Pfizer struggles to claw back faith with Wall Street and its employees as it recovers from the Covid decline

Pfizer had a “phenomenal” first quarter — and Wall Street took notice, CEO Albert Bourla told thousands of employees during a companywide town hall on May 2, according to a recording heard by CNBC. 

A day earlier, the pharmaceutical giant’s stock had closed 6% higher after its quarterly results topped analyst estimates and it hiked its full-year outlook. 

It was a far cry from the year prior, when Pfizer’s shares plunged more than 40%, making it one of the worst-performing large pharmaceutical stocks of 2023. Its market cap of about $157 billion is now less than half of its 2021 peak of nearly $350 billion.  

Few companies benefited from the pandemic as much as Pfizer did. The drugmaker’s profits boomed, fueled by its Covid vaccine and antiviral pill Paxlovid. After Pfizer and German company BioNTech rapidly developed and deployed a lifesaving shot that helped the world emerge from the pandemic, Pfizer drew widespread praise.

Pfizer’s success contributed to its equally jarring fall from grace. When the virus receded in 2023, its Covid products revenue plummeted. The world, which hailed Pfizer as a pandemic hero a few years earlier, no longer needed the company in the same way.

Pfizer may be on its way toward stabilizing its business and winning back Wall Street’s favor after the strong first quarter. But the company is struggling to balance that with the fears of its employees, some of whom said they feel uncertain about their future and unmotivated after the sudden reversal of fortune.

In October Pfizer launched a multibillion-dollar cost-cutting program, slashing research and development spending and laying off hundreds of employees — including in the once-lauded Covid vaccine unit. In May the company said it’s on track to deliver $4 billion in savings by the end of the year.

Pfizer’s stock surged after it rolled out its Covid vaccine and antiviral treatment, then plunged when the company’s Covid revenue started to drop.

Now, as Pfizer appears poised to turn a corner, the company is trying to boost employee morale to match Wall Street’s optimism. 

CNBC spoke with 11 current and former Pfizer employees — all of whom asked to remain anonymous for fear of retaliation — about Pfizer’s dizzying climb, rapid decline and turnaround strategy.

The company’s seesawing fortunes have fueled uncertainty within Pfizer’s workforce. Most of the current and former employees CNBC spoke with called Pfizer a good place to work, and some current employees said they feel optimistic about the direction of the company after the first quarter.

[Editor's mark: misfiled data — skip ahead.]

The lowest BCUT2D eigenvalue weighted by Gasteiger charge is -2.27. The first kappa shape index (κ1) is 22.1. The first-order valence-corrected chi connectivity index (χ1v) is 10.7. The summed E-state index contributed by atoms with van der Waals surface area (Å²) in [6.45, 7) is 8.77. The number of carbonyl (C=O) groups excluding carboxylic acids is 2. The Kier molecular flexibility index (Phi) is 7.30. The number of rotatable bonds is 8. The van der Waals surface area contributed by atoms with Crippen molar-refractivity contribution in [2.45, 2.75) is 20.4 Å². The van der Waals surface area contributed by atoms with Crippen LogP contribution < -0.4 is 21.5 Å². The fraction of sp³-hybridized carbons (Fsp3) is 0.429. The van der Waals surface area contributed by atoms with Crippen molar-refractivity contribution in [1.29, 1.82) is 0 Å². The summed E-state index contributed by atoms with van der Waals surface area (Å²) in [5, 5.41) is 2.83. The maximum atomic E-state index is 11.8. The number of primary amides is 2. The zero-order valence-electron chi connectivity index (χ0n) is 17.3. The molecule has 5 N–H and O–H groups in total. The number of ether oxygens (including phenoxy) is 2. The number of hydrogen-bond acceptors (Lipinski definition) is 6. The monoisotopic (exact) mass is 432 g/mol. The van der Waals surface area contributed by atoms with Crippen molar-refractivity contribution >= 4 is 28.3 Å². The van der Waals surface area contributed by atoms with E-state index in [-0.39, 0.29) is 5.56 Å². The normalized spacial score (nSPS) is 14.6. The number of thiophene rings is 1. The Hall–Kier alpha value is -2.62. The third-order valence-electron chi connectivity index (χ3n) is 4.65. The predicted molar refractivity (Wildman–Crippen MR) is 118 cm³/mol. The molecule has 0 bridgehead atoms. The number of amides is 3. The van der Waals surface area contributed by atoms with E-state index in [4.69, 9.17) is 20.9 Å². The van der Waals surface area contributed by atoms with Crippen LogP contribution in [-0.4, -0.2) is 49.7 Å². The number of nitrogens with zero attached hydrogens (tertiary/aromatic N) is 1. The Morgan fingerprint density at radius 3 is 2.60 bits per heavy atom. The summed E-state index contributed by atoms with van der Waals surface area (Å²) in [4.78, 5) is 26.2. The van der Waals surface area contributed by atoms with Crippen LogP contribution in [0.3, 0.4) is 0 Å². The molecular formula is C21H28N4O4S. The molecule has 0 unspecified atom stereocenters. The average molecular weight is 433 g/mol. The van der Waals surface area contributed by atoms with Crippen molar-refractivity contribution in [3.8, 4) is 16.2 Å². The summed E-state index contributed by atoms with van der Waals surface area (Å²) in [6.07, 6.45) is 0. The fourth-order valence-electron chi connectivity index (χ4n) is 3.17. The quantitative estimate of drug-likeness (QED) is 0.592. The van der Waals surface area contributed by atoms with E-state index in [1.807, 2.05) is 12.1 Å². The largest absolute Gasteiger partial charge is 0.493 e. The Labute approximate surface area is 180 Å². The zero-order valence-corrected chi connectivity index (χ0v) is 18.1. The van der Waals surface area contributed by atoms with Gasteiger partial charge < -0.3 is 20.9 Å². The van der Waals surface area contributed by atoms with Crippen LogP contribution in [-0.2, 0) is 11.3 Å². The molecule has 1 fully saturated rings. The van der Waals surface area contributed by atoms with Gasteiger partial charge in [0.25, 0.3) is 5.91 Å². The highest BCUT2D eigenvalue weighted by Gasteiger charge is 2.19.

But other current employees are dissatisfied with where the strategy shift has left them. Some cited higher workloads after teams were stretched thin by budget cuts, a return-to-office policy they said has forced out some remote workers, and doubts about how the business will perform moving forward.

The company’s separate multiyear cost-cutting program announced in May is also stoking fears about the potential for new U.S. layoffs, according to some current workers. Some employees working in certain manufacturing and supply chain divisions, which they believe are likely to be affected by the cuts, described having low morale and motivation to work.

Meanwhile, several former Pfizer employees, most of whom were laid off over the last six months or left voluntarily, said they’re unhappy with how the company handled cost cuts in 2023. Some alleged that Pfizer management provided little transparency around the layoffs and seemed more focused on the company’s stock performance than its staff throughout the process.

During the latest town hall, Bourla told employees that layoffs in the U.S. have been completed but that more are occurring internationally. 

He called the job cuts “very, very painful” and said it was “killing” him to let employees go. 

But he also acknowledged that Wall Street likes the cuts. 

“And, of course, I’m very concerned with everyone that could be affected and impacted by that, but it works,” Bourla said, according to the recording. “And we saw it, how the Street will respond.”

A Pfizer spokesperson said reducing costs will “put us on strong footing towards margin expansion and improved financial returns moving forward.”

The spokesperson added that cutting expenses is one of Pfizer’s five priorities for the year, along with maximizing the performance of new products, innovating its drug pipeline, growing its oncology business with its acquisition of cancer drugmaker Seagen, and allocating capital to increase its dividend, reduce outstanding debt and reinvest in the business.

To cut costs, apart from layoffs the company is trimming its drug portfolio and direct marketing spending, shrinking its real estate footprint and reducing its investment in Covid, among other efforts, said the spokesperson.

The spokesperson said Pfizer does not take the layoffs “lightly” and that the company is “focused on providing our impacted colleagues with the resources and compassion they deserve.”

What went wrong in 2023

Pfizer entered 2023 on a high. 

The company had just capped a record-breaking 2022 with $100 billion in sales, more than half of which came from its Covid vaccines and Paxlovid.

Employee morale at Pfizer was relatively high at the time, some current and former workers told CNBC. The company had gone on a hiring spree and piled money into different projects, they said.

The success came with trade-offs. Two former employees involved in developing the Covid vaccine manufacturing process said they were experiencing burnout at the start of 2023.

In January 2023, Pfizer forecast a steep drop in annual revenue, to between $67 billion and $71 billion. That outlook included $13.5 billion and $8 billion in sales of Covid vaccines and Paxlovid, respectively.

But it could not predict at the time just how much revenue would dry up. 

During an earnings call that same month, Pfizer executives said they expected roughly 24% of the U.S. population to get an annual Covid booster in 2023. But by December, only around 17% of U.S. adults had received the new Covid shots from Pfizer and Moderna, according to data from the Centers for Disease Control and Prevention.